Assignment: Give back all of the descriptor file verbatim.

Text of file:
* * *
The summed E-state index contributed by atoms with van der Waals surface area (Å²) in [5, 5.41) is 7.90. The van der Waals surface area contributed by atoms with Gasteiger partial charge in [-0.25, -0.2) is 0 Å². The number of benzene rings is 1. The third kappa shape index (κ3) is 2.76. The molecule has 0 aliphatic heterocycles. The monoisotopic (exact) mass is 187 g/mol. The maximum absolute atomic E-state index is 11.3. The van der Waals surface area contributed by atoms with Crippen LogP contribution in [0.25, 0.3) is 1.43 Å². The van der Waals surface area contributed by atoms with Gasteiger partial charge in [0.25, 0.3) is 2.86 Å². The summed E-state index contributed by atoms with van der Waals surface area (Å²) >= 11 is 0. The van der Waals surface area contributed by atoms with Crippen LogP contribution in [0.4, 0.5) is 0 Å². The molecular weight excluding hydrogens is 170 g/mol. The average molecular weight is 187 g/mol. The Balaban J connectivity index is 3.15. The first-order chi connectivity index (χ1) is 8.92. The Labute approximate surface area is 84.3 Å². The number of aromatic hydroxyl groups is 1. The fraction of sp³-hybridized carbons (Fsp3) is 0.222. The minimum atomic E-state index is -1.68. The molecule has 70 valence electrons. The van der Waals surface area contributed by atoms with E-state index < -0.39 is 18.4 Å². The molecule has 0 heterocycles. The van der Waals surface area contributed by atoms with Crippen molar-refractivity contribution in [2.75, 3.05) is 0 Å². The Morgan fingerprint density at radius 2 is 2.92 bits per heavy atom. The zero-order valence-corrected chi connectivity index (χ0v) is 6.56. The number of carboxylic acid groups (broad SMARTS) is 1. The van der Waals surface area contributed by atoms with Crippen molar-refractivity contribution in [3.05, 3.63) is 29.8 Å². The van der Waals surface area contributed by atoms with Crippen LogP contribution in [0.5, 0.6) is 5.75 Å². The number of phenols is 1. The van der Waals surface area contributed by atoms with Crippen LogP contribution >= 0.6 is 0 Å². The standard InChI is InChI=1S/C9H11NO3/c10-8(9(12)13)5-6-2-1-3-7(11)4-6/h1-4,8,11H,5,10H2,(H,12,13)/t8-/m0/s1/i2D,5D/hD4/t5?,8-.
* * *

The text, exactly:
The summed E-state index contributed by atoms with van der Waals surface area (Å²) in [5, 5.41) is 7.90. The van der Waals surface area contributed by atoms with Gasteiger partial charge in [-0.25, -0.2) is 0 Å². The number of benzene rings is 1. The third kappa shape index (κ3) is 2.76. The molecule has 0 aliphatic heterocycles. The monoisotopic (exact) mass is 187 g/mol. The maximum absolute atomic E-state index is 11.3. The van der Waals surface area contributed by atoms with Crippen LogP contribution in [0.25, 0.3) is 1.43 Å². The van der Waals surface area contributed by atoms with Gasteiger partial charge in [0.25, 0.3) is 2.86 Å². The summed E-state index contributed by atoms with van der Waals surface area (Å²) >= 11 is 0. The van der Waals surface area contributed by atoms with Crippen LogP contribution in [0.4, 0.5) is 0 Å². The molecular weight excluding hydrogens is 170 g/mol. The average molecular weight is 187 g/mol. The Balaban J connectivity index is 3.15. The first-order chi connectivity index (χ1) is 8.92. The Labute approximate surface area is 84.3 Å². The number of aromatic hydroxyl groups is 1. The fraction of sp³-hybridized carbons (Fsp3) is 0.222. The minimum atomic E-state index is -1.68. The molecule has 70 valence electrons. The van der Waals surface area contributed by atoms with E-state index < -0.39 is 18.4 Å². The molecule has 0 heterocycles. The van der Waals surface area contributed by atoms with Crippen molar-refractivity contribution in [2.75, 3.05) is 0 Å². The Morgan fingerprint density at radius 2 is 2.92 bits per heavy atom. The zero-order valence-corrected chi connectivity index (χ0v) is 6.56. The number of carboxylic acid groups (broad SMARTS) is 1. The van der Waals surface area contributed by atoms with Crippen molar-refractivity contribution in [3.05, 3.63) is 29.8 Å². The van der Waals surface area contributed by atoms with Crippen LogP contribution in [0.5, 0.6) is 5.75 Å². The number of phenols is 1. The van der Waals surface area contributed by atoms with Crippen LogP contribution >= 0.6 is 0 Å². The standard InChI is InChI=1S/C9H11NO3/c10-8(9(12)13)5-6-2-1-3-7(11)4-6/h1-4,8,11H,5,10H2,(H,12,13)/t8-/m0/s1/i2D,5D/hD4/t5?,8-.